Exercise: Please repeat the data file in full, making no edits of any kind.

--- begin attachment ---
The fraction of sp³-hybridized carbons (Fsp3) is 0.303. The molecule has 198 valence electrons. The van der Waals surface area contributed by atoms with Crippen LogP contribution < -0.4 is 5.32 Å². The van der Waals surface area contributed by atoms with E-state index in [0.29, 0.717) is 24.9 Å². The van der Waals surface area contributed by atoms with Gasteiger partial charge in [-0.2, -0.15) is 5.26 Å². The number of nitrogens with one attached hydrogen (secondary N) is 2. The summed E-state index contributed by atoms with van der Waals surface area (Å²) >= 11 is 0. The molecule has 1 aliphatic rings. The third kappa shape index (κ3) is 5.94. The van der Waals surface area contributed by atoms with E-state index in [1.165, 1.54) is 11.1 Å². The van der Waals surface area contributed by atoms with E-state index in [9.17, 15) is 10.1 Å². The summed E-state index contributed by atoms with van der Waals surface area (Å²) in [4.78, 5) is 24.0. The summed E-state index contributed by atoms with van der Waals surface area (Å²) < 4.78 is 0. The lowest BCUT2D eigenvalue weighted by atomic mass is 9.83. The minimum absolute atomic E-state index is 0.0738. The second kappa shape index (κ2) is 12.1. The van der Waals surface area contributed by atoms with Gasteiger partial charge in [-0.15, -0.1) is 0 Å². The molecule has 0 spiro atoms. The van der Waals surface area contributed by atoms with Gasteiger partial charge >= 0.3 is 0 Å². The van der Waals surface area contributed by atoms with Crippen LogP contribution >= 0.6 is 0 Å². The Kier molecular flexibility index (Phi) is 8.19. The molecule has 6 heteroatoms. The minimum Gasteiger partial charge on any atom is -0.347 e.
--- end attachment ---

The fraction of sp³-hybridized carbons (Fsp3) is 0.303. The molecule has 198 valence electrons. The van der Waals surface area contributed by atoms with Crippen LogP contribution < -0.4 is 5.32 Å². The van der Waals surface area contributed by atoms with E-state index in [0.29, 0.717) is 24.9 Å². The van der Waals surface area contributed by atoms with Gasteiger partial charge in [-0.2, -0.15) is 5.26 Å². The number of nitrogens with one attached hydrogen (secondary N) is 2. The summed E-state index contributed by atoms with van der Waals surface area (Å²) >= 11 is 0. The molecule has 1 aliphatic rings. The third kappa shape index (κ3) is 5.94. The van der Waals surface area contributed by atoms with E-state index in [1.165, 1.54) is 11.1 Å². The van der Waals surface area contributed by atoms with E-state index in [9.17, 15) is 10.1 Å². The summed E-state index contributed by atoms with van der Waals surface area (Å²) in [4.78, 5) is 24.0. The summed E-state index contributed by atoms with van der Waals surface area (Å²) < 4.78 is 0. The lowest BCUT2D eigenvalue weighted by atomic mass is 9.83. The minimum absolute atomic E-state index is 0.0738. The second kappa shape index (κ2) is 12.1. The van der Waals surface area contributed by atoms with Gasteiger partial charge in [-0.15, -0.1) is 0 Å². The molecule has 0 spiro atoms. The van der Waals surface area contributed by atoms with Gasteiger partial charge >= 0.3 is 0 Å². The van der Waals surface area contributed by atoms with Crippen LogP contribution >= 0.6 is 0 Å². The Kier molecular flexibility index (Phi) is 8.19. The molecule has 6 heteroatoms. The minimum Gasteiger partial charge on any atom is -0.347 e.